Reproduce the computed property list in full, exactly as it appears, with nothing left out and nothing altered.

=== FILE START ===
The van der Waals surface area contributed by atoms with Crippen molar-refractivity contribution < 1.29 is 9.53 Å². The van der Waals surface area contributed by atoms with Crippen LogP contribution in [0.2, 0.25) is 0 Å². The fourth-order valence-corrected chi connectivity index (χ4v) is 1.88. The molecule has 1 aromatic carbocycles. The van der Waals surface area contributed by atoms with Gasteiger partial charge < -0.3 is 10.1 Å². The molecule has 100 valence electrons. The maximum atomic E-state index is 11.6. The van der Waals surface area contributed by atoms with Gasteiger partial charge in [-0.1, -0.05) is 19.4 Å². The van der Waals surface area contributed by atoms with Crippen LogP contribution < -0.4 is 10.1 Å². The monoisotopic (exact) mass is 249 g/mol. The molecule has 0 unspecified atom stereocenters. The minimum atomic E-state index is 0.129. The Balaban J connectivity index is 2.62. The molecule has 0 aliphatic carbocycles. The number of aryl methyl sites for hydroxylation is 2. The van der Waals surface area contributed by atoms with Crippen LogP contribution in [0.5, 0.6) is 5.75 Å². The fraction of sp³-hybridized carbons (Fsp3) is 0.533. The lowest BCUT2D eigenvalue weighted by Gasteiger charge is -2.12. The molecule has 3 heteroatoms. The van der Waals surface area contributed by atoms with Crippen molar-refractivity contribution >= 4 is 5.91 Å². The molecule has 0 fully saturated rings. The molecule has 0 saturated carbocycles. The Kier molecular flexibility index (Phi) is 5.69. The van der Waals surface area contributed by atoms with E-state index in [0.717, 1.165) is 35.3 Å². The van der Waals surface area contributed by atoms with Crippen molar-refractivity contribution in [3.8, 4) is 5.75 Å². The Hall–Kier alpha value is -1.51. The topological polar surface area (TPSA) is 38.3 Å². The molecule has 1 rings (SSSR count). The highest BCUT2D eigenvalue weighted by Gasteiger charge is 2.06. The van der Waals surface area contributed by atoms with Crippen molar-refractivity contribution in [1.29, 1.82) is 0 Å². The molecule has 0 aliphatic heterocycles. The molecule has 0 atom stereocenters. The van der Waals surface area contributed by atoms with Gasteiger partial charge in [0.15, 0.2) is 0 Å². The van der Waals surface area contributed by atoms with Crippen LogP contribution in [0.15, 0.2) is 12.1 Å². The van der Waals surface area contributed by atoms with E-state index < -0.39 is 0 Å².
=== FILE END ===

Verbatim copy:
The van der Waals surface area contributed by atoms with Crippen molar-refractivity contribution < 1.29 is 9.53 Å². The van der Waals surface area contributed by atoms with Crippen LogP contribution in [0.2, 0.25) is 0 Å². The fourth-order valence-corrected chi connectivity index (χ4v) is 1.88. The molecule has 1 aromatic carbocycles. The van der Waals surface area contributed by atoms with Gasteiger partial charge < -0.3 is 10.1 Å². The molecule has 100 valence electrons. The maximum atomic E-state index is 11.6. The van der Waals surface area contributed by atoms with Gasteiger partial charge in [-0.1, -0.05) is 19.4 Å². The van der Waals surface area contributed by atoms with Crippen LogP contribution < -0.4 is 10.1 Å². The monoisotopic (exact) mass is 249 g/mol. The molecule has 0 unspecified atom stereocenters. The minimum atomic E-state index is 0.129. The Balaban J connectivity index is 2.62. The molecule has 0 aliphatic carbocycles. The number of aryl methyl sites for hydroxylation is 2. The van der Waals surface area contributed by atoms with Crippen LogP contribution in [0.5, 0.6) is 5.75 Å². The fraction of sp³-hybridized carbons (Fsp3) is 0.533. The lowest BCUT2D eigenvalue weighted by Gasteiger charge is -2.12. The molecule has 3 heteroatoms. The van der Waals surface area contributed by atoms with Crippen molar-refractivity contribution >= 4 is 5.91 Å². The molecule has 0 fully saturated rings. The molecule has 0 saturated carbocycles. The Kier molecular flexibility index (Phi) is 5.69. The van der Waals surface area contributed by atoms with E-state index in [0.717, 1.165) is 35.3 Å². The van der Waals surface area contributed by atoms with Crippen molar-refractivity contribution in [3.8, 4) is 5.75 Å². The Hall–Kier alpha value is -1.51. The topological polar surface area (TPSA) is 38.3 Å². The molecule has 1 rings (SSSR count). The highest BCUT2D eigenvalue weighted by Gasteiger charge is 2.06. The van der Waals surface area contributed by atoms with Crippen molar-refractivity contribution in [1.29, 1.82) is 0 Å². The molecule has 0 aliphatic heterocycles. The molecule has 0 atom stereocenters. The van der Waals surface area contributed by atoms with Gasteiger partial charge in [0.15, 0.2) is 0 Å². The van der Waals surface area contributed by atoms with Crippen LogP contribution in [0.15, 0.2) is 12.1 Å². The van der Waals surface area contributed by atoms with E-state index < -0.39 is 0 Å².